BESLAN, Russia (Reuters) - A grieving man lies across a grave on the outskirts of this southern Russian town in a cemetery which acts as a silent memorial to one of Vladimir Putin’s defining moments as Russian president.
Putin on Wednesday hands over power to his protege Dmitry Medvedev after an eight-year rule that has in part been shaped by his campaign against Islamist insurgents who have fought Moscow along this wild, mountainous border region.
That conflict reached a watershed in September 2004, when heavily-armed Chechen separatist sympathizers seized a school in Beslan. When the siege ended three days later, 334 people -- half of them children -- were dead.
“Beslan was Putin’s 9/11,” said Oksana Antonenko, at the London-based International Institute for Strategic Studies. “It was a benchmark for Putin’s vision of domestic government and a test of him as a leader.”
Four years on, Putin -- who will stay on as prime minister -- can claim some real successes in the North Caucasus, a region where Moscow has struggled for centuries to control a volatile mix of Islam, nationalism and clan allegiances.
In Chechnya, centre of insurgency in the 1990s, separatist rebellion has largely been pacified. Moscow has handed responsibility for security to a loyal local warlord.
Since Beslan, the insurgents have carried out no major attacks on civilian targets. In most of the region, people are feeling the benefit of greater stability, and a nationwide economic boom.
Izeta Kuchiyeva, 45, earns her living selling women’s clothes imported from Turkey at Beslan’s market, tucked away behind a leafy street.
“For years pensions and child benefits were not paid. As soon as Putin arrived they were paid,” Kuchiyeva said. “Things have got better under Putin.”
But the picture is less tranquil in some parts of the North Caucasus. Chechnya’s violence has spilled into the neighboring regions of Dagestan and Ingushetia. Ambushes, shootouts with police and bombings are regular occurrences there.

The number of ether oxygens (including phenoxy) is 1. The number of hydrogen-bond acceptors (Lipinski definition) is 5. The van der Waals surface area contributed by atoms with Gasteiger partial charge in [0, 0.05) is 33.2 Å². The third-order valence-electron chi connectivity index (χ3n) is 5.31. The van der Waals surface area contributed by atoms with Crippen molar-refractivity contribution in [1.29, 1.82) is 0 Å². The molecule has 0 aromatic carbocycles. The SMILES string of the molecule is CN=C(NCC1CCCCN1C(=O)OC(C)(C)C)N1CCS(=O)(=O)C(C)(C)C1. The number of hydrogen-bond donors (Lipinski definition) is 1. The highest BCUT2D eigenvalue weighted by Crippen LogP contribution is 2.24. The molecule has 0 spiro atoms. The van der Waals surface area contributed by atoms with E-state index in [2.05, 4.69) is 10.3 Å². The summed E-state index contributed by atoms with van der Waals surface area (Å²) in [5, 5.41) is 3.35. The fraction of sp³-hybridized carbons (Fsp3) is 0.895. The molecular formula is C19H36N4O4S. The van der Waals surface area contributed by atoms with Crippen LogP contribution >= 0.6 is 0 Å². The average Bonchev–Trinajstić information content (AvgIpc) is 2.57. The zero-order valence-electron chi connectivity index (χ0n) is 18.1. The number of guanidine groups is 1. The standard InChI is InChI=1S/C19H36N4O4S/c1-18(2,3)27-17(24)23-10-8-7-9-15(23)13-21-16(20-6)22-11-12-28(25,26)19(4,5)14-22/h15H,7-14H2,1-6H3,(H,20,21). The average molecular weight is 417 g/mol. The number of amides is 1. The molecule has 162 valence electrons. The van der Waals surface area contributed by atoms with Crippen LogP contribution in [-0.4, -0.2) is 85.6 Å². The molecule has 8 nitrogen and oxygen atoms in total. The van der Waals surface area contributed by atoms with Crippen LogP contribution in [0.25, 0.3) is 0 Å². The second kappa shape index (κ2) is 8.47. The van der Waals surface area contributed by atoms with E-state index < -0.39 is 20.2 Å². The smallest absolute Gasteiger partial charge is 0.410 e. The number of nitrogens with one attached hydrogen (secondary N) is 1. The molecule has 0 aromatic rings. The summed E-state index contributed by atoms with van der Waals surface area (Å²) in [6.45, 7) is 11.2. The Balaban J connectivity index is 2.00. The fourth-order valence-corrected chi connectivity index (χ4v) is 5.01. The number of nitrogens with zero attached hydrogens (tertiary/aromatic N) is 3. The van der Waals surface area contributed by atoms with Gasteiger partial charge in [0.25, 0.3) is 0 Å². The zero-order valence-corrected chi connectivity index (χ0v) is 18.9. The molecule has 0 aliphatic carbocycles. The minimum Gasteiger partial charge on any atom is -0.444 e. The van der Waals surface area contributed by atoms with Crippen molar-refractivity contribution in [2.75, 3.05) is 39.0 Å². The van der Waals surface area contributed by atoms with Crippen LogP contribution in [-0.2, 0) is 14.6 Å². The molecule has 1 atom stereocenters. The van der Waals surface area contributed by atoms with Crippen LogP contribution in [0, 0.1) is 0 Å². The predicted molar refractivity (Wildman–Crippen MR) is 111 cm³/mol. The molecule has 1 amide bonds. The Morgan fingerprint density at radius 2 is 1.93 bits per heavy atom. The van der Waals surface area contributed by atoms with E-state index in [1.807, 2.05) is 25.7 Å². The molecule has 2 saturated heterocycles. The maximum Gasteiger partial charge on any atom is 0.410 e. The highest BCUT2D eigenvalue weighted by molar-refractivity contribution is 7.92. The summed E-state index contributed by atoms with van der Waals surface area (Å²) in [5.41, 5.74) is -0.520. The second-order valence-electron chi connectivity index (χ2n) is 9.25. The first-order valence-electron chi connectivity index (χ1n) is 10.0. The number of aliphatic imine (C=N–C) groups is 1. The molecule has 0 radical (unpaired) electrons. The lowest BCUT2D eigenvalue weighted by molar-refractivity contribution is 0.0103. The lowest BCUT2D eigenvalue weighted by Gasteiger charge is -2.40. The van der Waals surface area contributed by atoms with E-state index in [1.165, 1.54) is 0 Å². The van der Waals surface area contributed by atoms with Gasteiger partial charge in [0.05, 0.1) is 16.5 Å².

“He (Putin) is leaving a legacy of stopping terrorist attacks and improving stability but also of growing violence in Dagestan and Ingushetia,” said security analyst Antonenko.
REBELS IN OUTHOUSE
Putin forged his reputation for toughness as Prime Minister in 1999 by sending Russian soldiers again into Chechnya where rebels had achieved de facto independence in a 1994-96 war.
His instruction to his soldiers on how to deal with insurgents was: “Smash them in the outhouse.” Chechen civilians were routinely caught up in raids to root out rebel sympathizers.
The insurgents hit back, singling out civilian targets in the Russian heartland in bomb attacks and raids that killed hundreds of people.
But on the ground in Chechnya, Moscow’s soldiers succeeded in driving the rebel groups into mountain hideouts.
Most of the main rebel leaders have been killed, including Shamil Basayev, once Russia’s most wanted man who admitted to organizing the Beslan raid.
Analysts though say the stability is shaky and the loyalty of the former Chechen rebels and their bickering leaders cannot be trusted.
The Beslan school siege -- with its pictures of children running from the building in their underpants and rows of small, bloody bodies that were beamed around the world -- remains a vivid symbol of Putin’s war with the insurgents.
Some victims’ relatives say some of the blame for the deaths rests with the authorities.
Relatives’ groups say officials mounted a botched rescue operation in which heavy arms fire was directed into the school where hostages were sheltering.
An official inquiry into the way the operation was handled has still not filed its final conclusions, and no officials have been convicted.
On the other side of Beslan from the cemetery, three middle-aged women sat on a sofa in a room in a private house.
One of the women saw her two sons and husband die in the siege, another cradled her daughter as she died and the third lost a son.
“Putin is to blame as he is the commander-in--chief,” said Emilya Bazarova, 37. “As long as the Putin regime continues there will be no truth, no rights.”
Editing by Richard Balmforth
Our Standards: The Thomson Reuters Trust Principles.